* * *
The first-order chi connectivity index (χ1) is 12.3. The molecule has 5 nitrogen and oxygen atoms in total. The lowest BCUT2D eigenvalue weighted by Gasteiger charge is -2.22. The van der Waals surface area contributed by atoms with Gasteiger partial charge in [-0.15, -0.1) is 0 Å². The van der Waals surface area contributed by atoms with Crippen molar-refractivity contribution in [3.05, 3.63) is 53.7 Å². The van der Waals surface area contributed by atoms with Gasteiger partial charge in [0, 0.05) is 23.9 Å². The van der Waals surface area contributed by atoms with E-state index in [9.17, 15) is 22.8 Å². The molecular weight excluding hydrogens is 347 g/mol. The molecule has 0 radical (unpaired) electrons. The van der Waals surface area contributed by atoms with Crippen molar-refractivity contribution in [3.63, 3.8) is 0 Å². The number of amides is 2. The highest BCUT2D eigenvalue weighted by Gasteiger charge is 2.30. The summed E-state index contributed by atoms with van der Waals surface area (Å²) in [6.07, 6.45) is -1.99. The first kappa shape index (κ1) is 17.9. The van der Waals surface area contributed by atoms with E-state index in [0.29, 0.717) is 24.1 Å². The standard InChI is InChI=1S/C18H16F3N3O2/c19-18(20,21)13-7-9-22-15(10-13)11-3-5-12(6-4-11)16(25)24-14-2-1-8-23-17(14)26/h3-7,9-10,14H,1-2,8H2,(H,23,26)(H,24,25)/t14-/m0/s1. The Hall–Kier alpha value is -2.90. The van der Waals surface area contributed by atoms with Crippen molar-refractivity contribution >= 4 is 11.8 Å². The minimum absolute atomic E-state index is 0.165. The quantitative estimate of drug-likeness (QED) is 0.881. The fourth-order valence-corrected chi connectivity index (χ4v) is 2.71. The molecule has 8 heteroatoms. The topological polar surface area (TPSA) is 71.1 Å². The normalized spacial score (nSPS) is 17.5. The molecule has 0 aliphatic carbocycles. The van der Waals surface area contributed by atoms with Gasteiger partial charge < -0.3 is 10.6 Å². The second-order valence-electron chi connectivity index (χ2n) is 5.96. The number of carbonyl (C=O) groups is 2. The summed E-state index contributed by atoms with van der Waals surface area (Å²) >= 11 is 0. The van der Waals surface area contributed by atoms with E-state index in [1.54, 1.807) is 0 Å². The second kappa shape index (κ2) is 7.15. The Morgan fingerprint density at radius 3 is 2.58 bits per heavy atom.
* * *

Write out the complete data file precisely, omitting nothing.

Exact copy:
The first-order chi connectivity index (χ1) is 12.3. The molecule has 5 nitrogen and oxygen atoms in total. The lowest BCUT2D eigenvalue weighted by Gasteiger charge is -2.22. The van der Waals surface area contributed by atoms with Gasteiger partial charge in [-0.15, -0.1) is 0 Å². The van der Waals surface area contributed by atoms with Crippen molar-refractivity contribution in [3.05, 3.63) is 53.7 Å². The van der Waals surface area contributed by atoms with Gasteiger partial charge in [0, 0.05) is 23.9 Å². The van der Waals surface area contributed by atoms with E-state index in [9.17, 15) is 22.8 Å². The molecular weight excluding hydrogens is 347 g/mol. The molecule has 0 radical (unpaired) electrons. The van der Waals surface area contributed by atoms with Crippen molar-refractivity contribution in [3.63, 3.8) is 0 Å². The number of amides is 2. The highest BCUT2D eigenvalue weighted by Gasteiger charge is 2.30. The summed E-state index contributed by atoms with van der Waals surface area (Å²) in [6.07, 6.45) is -1.99. The first kappa shape index (κ1) is 17.9. The van der Waals surface area contributed by atoms with E-state index in [0.29, 0.717) is 24.1 Å². The standard InChI is InChI=1S/C18H16F3N3O2/c19-18(20,21)13-7-9-22-15(10-13)11-3-5-12(6-4-11)16(25)24-14-2-1-8-23-17(14)26/h3-7,9-10,14H,1-2,8H2,(H,23,26)(H,24,25)/t14-/m0/s1. The Hall–Kier alpha value is -2.90. The van der Waals surface area contributed by atoms with Crippen molar-refractivity contribution >= 4 is 11.8 Å². The minimum absolute atomic E-state index is 0.165. The quantitative estimate of drug-likeness (QED) is 0.881. The fourth-order valence-corrected chi connectivity index (χ4v) is 2.71. The molecule has 8 heteroatoms. The topological polar surface area (TPSA) is 71.1 Å². The normalized spacial score (nSPS) is 17.5. The molecule has 0 aliphatic carbocycles. The van der Waals surface area contributed by atoms with Gasteiger partial charge < -0.3 is 10.6 Å². The second-order valence-electron chi connectivity index (χ2n) is 5.96. The number of carbonyl (C=O) groups is 2. The summed E-state index contributed by atoms with van der Waals surface area (Å²) >= 11 is 0. The van der Waals surface area contributed by atoms with E-state index in [1.54, 1.807) is 0 Å². The second kappa shape index (κ2) is 7.15. The Morgan fingerprint density at radius 3 is 2.58 bits per heavy atom.